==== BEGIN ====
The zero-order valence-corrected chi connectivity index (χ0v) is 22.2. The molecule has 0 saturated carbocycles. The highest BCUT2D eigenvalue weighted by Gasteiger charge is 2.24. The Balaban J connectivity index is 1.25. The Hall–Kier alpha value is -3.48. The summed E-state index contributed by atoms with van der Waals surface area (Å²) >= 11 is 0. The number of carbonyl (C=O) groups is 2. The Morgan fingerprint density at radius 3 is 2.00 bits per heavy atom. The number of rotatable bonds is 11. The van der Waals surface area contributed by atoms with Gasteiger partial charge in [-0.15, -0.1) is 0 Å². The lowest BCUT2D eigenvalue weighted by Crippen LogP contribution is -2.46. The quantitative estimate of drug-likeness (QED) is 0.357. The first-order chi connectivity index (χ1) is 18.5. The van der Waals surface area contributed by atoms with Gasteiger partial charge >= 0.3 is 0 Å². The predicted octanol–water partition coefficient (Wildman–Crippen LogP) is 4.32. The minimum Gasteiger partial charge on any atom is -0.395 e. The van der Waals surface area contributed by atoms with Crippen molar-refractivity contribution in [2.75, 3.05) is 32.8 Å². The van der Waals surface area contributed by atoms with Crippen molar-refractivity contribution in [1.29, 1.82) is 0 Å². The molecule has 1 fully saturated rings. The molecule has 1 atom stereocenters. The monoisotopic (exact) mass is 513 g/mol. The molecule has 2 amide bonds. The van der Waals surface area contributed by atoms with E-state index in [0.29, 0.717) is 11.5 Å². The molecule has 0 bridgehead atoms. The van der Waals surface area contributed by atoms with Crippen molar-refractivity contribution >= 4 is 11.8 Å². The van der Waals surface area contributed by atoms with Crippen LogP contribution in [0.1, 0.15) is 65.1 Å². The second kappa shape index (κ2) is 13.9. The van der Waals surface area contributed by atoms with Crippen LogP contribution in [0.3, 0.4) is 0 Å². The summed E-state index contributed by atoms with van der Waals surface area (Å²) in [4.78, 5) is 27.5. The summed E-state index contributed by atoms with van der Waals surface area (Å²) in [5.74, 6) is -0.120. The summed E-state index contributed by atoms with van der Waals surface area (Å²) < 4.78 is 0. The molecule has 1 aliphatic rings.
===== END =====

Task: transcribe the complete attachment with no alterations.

The zero-order valence-corrected chi connectivity index (χ0v) is 22.2. The molecule has 0 saturated carbocycles. The highest BCUT2D eigenvalue weighted by Gasteiger charge is 2.24. The Balaban J connectivity index is 1.25. The Hall–Kier alpha value is -3.48. The summed E-state index contributed by atoms with van der Waals surface area (Å²) >= 11 is 0. The number of carbonyl (C=O) groups is 2. The Morgan fingerprint density at radius 3 is 2.00 bits per heavy atom. The number of rotatable bonds is 11. The van der Waals surface area contributed by atoms with Gasteiger partial charge in [-0.15, -0.1) is 0 Å². The lowest BCUT2D eigenvalue weighted by Crippen LogP contribution is -2.46. The quantitative estimate of drug-likeness (QED) is 0.357. The first-order chi connectivity index (χ1) is 18.5. The van der Waals surface area contributed by atoms with Gasteiger partial charge >= 0.3 is 0 Å². The predicted octanol–water partition coefficient (Wildman–Crippen LogP) is 4.32. The minimum Gasteiger partial charge on any atom is -0.395 e. The van der Waals surface area contributed by atoms with Crippen molar-refractivity contribution in [2.75, 3.05) is 32.8 Å². The van der Waals surface area contributed by atoms with Crippen molar-refractivity contribution in [1.29, 1.82) is 0 Å². The molecule has 1 fully saturated rings. The molecule has 1 atom stereocenters. The monoisotopic (exact) mass is 513 g/mol. The molecule has 2 amide bonds. The van der Waals surface area contributed by atoms with E-state index in [0.29, 0.717) is 11.5 Å². The molecule has 0 bridgehead atoms. The van der Waals surface area contributed by atoms with Crippen molar-refractivity contribution >= 4 is 11.8 Å². The van der Waals surface area contributed by atoms with Crippen LogP contribution in [0.1, 0.15) is 65.1 Å². The second kappa shape index (κ2) is 13.9. The van der Waals surface area contributed by atoms with Crippen LogP contribution in [0.3, 0.4) is 0 Å². The summed E-state index contributed by atoms with van der Waals surface area (Å²) in [4.78, 5) is 27.5. The summed E-state index contributed by atoms with van der Waals surface area (Å²) in [5.74, 6) is -0.120. The summed E-state index contributed by atoms with van der Waals surface area (Å²) < 4.78 is 0. The molecule has 1 aliphatic rings.